Summer continues to be a stupendous season for us here at the farm. This week we are planting our fall crops out in part of the field that has been covered cropped in buckwheat and sod: more carrots, beets, turnips, broccoli, radishes, kale and more for your eating pleasure. There's always another crop around the corner in need of attention, and that is where we find ourselves this week.
The rain continues to swamp us out here but the vegetables seem to still be enjoying all the attention they've been receiving from the Rain Gods, so all is well for now. We did have a bit of a scare when the storm blew through this past week, hoping that our high tunnels would survive 70 mph winds. Luckily we got home in time to roll down the sides and they passed the test!
We have pulled the first carrots of the year, which is always a fun time. Carrots are great! Kara has more on cooking them below.
In the coming weeks we expect to start harvesting cucumbers! Our patches are looking particularly prodigious this year, bursting at the seams and threatening to overwhelm everything in their path. A real tsunami of crunchy goodness is coming your way. Eggplants and peppers and tomatoes will be close on their heels, and then we can all relax because it will really be Summer.
IMPORTANT FOR ANY AND ALL MEMBERS PICKING UP AT THE FARM: The CoolBot has been moved closer to our farm! When you come down our driveway, take a left at the fork and you should see the cooler about 200 feet down the road. Feel free to park in the lot next to the cooler when you stop for your veggies. Everything else is the same! Thanks for your understanding. Also, please feel free to pick fresh herbs or greens when you stop by the farm. Come up and say hi and we'll show you where to go!
Green Curly Kale
Red Russian Kale
Tendersweet white cabbage
Romaine, iceberg and red leaf lettuce
Carrots are one of those vegetables that can be so easy to take for granted; for most people they are dull, sterile filler vegetables sold in plastic bags for pennies per pound. I am always enamored by young summer carrots, juicy from the week's rain, still peppered with a bit of dirt in their crevasses, their long green ferns still attached.
They're a vegetable that needs no introduction; like onions (or a black dress) they go with anything. A quick and simple way to enjoy these new carrots is to cut into sticks, steam or boil till just softer than crispy and toss with grated ginger and rice vinegar. You can also substitute the ginger and rice vinegar for dill and apple cider vinegar. This side dish is great served hot or chilled.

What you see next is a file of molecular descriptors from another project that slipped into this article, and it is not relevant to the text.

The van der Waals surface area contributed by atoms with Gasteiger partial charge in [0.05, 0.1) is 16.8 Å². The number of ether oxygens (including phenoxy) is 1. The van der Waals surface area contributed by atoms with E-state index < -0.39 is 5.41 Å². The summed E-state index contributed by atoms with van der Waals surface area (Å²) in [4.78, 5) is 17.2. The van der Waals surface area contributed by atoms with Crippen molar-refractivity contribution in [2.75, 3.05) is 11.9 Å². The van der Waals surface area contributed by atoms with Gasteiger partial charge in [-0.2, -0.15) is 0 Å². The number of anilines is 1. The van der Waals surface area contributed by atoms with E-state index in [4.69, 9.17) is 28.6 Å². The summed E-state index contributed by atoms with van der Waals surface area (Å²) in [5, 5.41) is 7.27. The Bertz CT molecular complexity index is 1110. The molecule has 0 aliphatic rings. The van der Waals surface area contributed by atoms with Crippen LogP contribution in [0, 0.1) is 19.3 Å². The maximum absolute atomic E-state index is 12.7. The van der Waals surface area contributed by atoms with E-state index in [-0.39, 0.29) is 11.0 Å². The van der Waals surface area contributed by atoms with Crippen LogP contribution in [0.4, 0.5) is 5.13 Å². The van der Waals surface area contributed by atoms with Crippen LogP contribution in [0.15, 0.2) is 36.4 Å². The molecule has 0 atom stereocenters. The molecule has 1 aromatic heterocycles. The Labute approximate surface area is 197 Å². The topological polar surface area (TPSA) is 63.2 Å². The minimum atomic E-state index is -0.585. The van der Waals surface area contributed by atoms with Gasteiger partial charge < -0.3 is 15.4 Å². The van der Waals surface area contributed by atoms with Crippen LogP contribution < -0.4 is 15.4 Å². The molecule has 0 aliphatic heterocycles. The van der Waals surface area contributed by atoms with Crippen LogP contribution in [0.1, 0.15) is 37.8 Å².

Cabbage: so many things to do with this lovely vegetable!
First of all, please try stir frying this cabbage, very lightly, in soy sauce or another Asian condiment. It is a critical vegetable in Asian cooking for a reason! Crunchy, sweet, and tender, you really can't beat it in a dish like that.
It also features prominently in other cuisines: for a central American take, toss thinly sliced cabbage with lemon juice, oil, salt and pepper (and maybe some fresh herbs? Parsley? Oregano?) for a lovely, simple summer salad or side dish.
Finally, many eastern European cuisines use cabbage as a sort of wrap, to keep a bundle of spiced meat and rice tightly wrapped up during baking. Simply cook your filling (meat, rice, other stir fried veggies, wrap in lightly blanched full cabbage leaves, and then bake until tender in a tomato sauce base.
This last one is a real favorite of ours: sauerkraut! Try using napa cabbage for a mild, tender kraut.
One head of napa will make two quarts of sauerkraut. Slice or grate cabbage heads thinly and layer in a mason jar, smooshing them as much as possible and layering with salt until the jar is full. Use one tablespoon of salt per filled quart jar. Pro tip: I've had sauerkrauts with caraway seed mixed throughout that were mind blowing. If you're feeling adventurous or think that you don't like kraut, it's worth a try.